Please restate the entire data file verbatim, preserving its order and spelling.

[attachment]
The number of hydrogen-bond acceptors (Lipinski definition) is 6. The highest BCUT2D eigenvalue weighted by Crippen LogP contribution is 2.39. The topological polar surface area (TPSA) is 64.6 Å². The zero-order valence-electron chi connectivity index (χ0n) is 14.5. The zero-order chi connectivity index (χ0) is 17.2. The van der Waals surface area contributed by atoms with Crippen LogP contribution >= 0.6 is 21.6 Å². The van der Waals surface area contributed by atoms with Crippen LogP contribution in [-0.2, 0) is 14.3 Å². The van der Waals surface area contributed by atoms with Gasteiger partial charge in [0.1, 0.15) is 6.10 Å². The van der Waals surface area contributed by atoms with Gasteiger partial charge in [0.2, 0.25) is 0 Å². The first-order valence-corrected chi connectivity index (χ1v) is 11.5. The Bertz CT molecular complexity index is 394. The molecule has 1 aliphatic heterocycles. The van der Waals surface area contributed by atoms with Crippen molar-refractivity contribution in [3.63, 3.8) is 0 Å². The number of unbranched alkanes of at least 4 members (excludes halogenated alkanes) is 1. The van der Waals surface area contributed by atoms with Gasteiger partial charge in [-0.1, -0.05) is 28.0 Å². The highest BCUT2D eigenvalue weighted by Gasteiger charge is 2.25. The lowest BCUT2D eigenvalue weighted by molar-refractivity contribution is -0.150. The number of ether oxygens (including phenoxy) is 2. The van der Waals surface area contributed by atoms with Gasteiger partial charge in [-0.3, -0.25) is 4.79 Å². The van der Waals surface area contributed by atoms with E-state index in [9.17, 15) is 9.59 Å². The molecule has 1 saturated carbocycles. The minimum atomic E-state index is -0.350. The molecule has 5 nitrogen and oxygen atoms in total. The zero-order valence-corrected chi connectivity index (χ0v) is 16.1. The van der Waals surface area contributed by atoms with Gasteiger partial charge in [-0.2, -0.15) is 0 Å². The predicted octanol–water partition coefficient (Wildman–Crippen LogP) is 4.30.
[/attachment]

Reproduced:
The number of hydrogen-bond acceptors (Lipinski definition) is 6. The highest BCUT2D eigenvalue weighted by Crippen LogP contribution is 2.39. The topological polar surface area (TPSA) is 64.6 Å². The zero-order valence-electron chi connectivity index (χ0n) is 14.5. The zero-order chi connectivity index (χ0) is 17.2. The van der Waals surface area contributed by atoms with Crippen LogP contribution >= 0.6 is 21.6 Å². The van der Waals surface area contributed by atoms with Crippen LogP contribution in [-0.2, 0) is 14.3 Å². The van der Waals surface area contributed by atoms with Gasteiger partial charge in [0.1, 0.15) is 6.10 Å². The van der Waals surface area contributed by atoms with Gasteiger partial charge in [0.2, 0.25) is 0 Å². The first-order valence-corrected chi connectivity index (χ1v) is 11.5. The Bertz CT molecular complexity index is 394. The molecule has 1 aliphatic heterocycles. The van der Waals surface area contributed by atoms with Crippen molar-refractivity contribution in [3.63, 3.8) is 0 Å². The number of unbranched alkanes of at least 4 members (excludes halogenated alkanes) is 1. The van der Waals surface area contributed by atoms with Gasteiger partial charge in [-0.1, -0.05) is 28.0 Å². The highest BCUT2D eigenvalue weighted by Gasteiger charge is 2.25. The lowest BCUT2D eigenvalue weighted by molar-refractivity contribution is -0.150. The number of ether oxygens (including phenoxy) is 2. The van der Waals surface area contributed by atoms with Gasteiger partial charge in [-0.3, -0.25) is 4.79 Å². The van der Waals surface area contributed by atoms with E-state index in [9.17, 15) is 9.59 Å². The molecule has 1 saturated carbocycles. The minimum atomic E-state index is -0.350. The molecule has 5 nitrogen and oxygen atoms in total. The zero-order valence-corrected chi connectivity index (χ0v) is 16.1. The van der Waals surface area contributed by atoms with Gasteiger partial charge in [-0.2, -0.15) is 0 Å². The predicted octanol–water partition coefficient (Wildman–Crippen LogP) is 4.30.